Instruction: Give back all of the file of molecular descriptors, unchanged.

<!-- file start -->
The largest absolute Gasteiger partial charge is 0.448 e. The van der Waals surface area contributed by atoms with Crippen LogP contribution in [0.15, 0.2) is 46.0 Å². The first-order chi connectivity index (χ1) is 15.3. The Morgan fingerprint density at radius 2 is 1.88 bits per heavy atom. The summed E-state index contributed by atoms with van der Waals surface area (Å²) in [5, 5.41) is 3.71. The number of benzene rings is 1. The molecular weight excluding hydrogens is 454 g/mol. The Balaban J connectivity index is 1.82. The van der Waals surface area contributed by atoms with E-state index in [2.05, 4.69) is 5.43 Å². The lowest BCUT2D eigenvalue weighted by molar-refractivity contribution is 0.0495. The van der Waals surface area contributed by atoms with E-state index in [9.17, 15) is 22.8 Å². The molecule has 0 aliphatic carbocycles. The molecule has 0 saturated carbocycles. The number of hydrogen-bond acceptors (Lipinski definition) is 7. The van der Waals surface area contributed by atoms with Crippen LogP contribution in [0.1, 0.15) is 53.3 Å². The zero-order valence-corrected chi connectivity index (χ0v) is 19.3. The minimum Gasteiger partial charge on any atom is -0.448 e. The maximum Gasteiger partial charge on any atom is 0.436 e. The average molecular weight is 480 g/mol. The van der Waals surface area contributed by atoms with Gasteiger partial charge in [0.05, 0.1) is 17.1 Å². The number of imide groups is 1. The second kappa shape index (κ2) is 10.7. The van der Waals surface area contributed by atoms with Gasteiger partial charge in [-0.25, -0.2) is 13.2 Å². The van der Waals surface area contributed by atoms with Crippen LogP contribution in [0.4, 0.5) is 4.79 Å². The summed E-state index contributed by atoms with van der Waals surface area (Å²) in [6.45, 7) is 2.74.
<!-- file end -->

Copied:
The largest absolute Gasteiger partial charge is 0.448 e. The van der Waals surface area contributed by atoms with Crippen LogP contribution in [0.15, 0.2) is 46.0 Å². The first-order chi connectivity index (χ1) is 15.3. The Morgan fingerprint density at radius 2 is 1.88 bits per heavy atom. The summed E-state index contributed by atoms with van der Waals surface area (Å²) in [5, 5.41) is 3.71. The number of benzene rings is 1. The molecular weight excluding hydrogens is 454 g/mol. The Balaban J connectivity index is 1.82. The van der Waals surface area contributed by atoms with E-state index in [2.05, 4.69) is 5.43 Å². The lowest BCUT2D eigenvalue weighted by molar-refractivity contribution is 0.0495. The van der Waals surface area contributed by atoms with E-state index in [9.17, 15) is 22.8 Å². The molecule has 0 aliphatic carbocycles. The molecule has 0 saturated carbocycles. The number of hydrogen-bond acceptors (Lipinski definition) is 7. The van der Waals surface area contributed by atoms with Crippen LogP contribution in [0.1, 0.15) is 53.3 Å². The zero-order valence-corrected chi connectivity index (χ0v) is 19.3. The minimum Gasteiger partial charge on any atom is -0.448 e. The maximum Gasteiger partial charge on any atom is 0.436 e. The average molecular weight is 480 g/mol. The van der Waals surface area contributed by atoms with Gasteiger partial charge in [0.05, 0.1) is 17.1 Å². The number of imide groups is 1. The second kappa shape index (κ2) is 10.7. The van der Waals surface area contributed by atoms with Gasteiger partial charge in [-0.25, -0.2) is 13.2 Å². The van der Waals surface area contributed by atoms with Crippen LogP contribution in [0.4, 0.5) is 4.79 Å². The summed E-state index contributed by atoms with van der Waals surface area (Å²) in [6.45, 7) is 2.74.